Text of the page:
Tayasir, Sat 11.6.11, Afternoon
Translator: Ilil Naveh-Benjamin
I was invited to guide activists from the Committee Against Home Destruction, who were planning guided tours of the Jordan Valley (the southern region in particular, due to its proximity to Jerusalem and their reluctance to carry out long tours out of concern that people wouldn’t come.)
The tour itself was brief. I told them about the valley closure, about water being withheld and about the destruction of homes in the northern end of the valley. On the way to the Hamra checkpoint, I pointed out the various blockages (gates, gigantic boulders, trenches, high piles of dirt), the “fire zone” signs posted at the entrances to Palestinian towns, and the difference between Palestinian towns, with their faded yellow surroundings and entrances marked by yellow water tanks, and the intensely green vineyards of the settlements.
Hamra checkpoint - 14:25
Movement was sparse. Since I was alone, I decided not to approach the checkpoint, but to watch from afar. About 10 young men were crossing the checkpoint on foot, holding their belts, and they waited in the sun for ten minutes. No cars passed during this time. Coming from Tayasir and heading to Jericho, the men were waiting for the taxicab that had brought them, which was still delayed at the checkpoint. The taxi finally arrived, its driver filled with rage, cursing and yelling. According to him, he’d waited for an hour at the western side of the checkpoint. A soldier had motioned him to the side and said, “Until three cars show up, I won’t let you pass.”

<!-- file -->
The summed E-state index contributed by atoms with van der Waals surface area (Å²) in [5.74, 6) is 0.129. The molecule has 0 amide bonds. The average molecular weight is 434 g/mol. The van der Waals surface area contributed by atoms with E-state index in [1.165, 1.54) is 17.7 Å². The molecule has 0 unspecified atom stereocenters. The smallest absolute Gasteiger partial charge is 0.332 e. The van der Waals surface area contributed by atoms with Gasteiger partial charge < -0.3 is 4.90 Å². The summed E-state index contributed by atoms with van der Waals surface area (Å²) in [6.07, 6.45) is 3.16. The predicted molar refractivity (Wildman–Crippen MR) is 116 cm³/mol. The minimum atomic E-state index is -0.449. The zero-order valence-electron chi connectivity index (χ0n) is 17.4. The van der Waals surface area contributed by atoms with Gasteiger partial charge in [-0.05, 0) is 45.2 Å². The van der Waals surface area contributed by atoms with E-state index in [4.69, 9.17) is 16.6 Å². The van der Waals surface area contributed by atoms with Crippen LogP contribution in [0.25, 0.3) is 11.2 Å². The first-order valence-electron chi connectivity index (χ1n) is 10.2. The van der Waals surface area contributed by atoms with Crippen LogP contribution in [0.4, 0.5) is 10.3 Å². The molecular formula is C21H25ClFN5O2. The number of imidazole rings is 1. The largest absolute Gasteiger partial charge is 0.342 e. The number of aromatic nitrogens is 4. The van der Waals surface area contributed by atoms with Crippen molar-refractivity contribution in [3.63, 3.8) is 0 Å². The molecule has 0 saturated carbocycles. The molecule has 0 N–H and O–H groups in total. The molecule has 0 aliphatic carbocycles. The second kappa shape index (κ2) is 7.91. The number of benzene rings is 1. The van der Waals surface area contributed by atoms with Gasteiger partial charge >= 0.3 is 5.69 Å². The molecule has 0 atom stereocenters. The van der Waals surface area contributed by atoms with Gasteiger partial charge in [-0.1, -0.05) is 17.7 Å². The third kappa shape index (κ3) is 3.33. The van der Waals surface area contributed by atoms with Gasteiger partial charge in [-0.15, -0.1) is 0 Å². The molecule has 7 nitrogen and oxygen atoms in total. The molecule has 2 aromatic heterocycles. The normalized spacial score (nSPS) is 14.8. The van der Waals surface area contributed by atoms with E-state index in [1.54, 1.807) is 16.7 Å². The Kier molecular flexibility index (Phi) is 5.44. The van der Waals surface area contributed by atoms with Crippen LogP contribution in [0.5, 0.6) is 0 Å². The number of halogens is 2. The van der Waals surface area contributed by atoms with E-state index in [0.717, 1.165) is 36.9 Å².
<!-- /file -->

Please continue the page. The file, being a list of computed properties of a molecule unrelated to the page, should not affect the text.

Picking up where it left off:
In my estimation, the driver hadn’t waited an hour, but he did wait in the merciless sun for over half an hour. Something similar happened in Tayasir (see below).
Tayasir checkpoint – 15:10
Movement is very sparse. I stood about 100 metres away from the checkpoint (and 50 metres east of the Palestinians’ stopping point) in order to observe without being noticed by the soldiers. Two cars – a taxicab and a truck – stood on the western side (the West Bank side) and waited for permission to approach the checkpoint. And waited. And waited.
A full 10 minutes passed without a single car being checked (even the passengers sat still in their cars). The checkpoint stood vacant, the soldiers inside their air-conditioned booths and the Palestinians roasting in their non-air-conditioned cars. Then, one of the soldiers motioned with a lazy hand for the taxicab to approach. The passengers disembarked at the end of the pedestrian path.
The taxicab entered the checkpoint, was thoroughly examined, including its trunk, and passed. Meanwhile, the passengers stood and waited for instructions to approach the checkpoint. And waited. And waited.
The checkpoint commander approached me (I’d gotten closer to speak to the drivers who were waiting to cross to the West Bank). He slowly walked towards me, motioned me to roll down my car window and asked, “Is everything OK?”, adding, “If you have any questions, I’m here.” I asked, “Why are these people, the taxi passengers, standing at the checkpoint and not being called forward to be examined and pass through?” His answer: “Because I came down to speak with you, and when I’m not there - they don’t pass.”
By the time he returned to the checkpoint, 15 minutes had passed since the 11 passengers had disembarked, and 10 additional minutes went by until everyone, including children and elderly people, passed one by one, finally reaching their taxicab. In short – over half an hour (!!) went by from the moment they arrived at the empty checkpoint until they were allowed to continue on their way.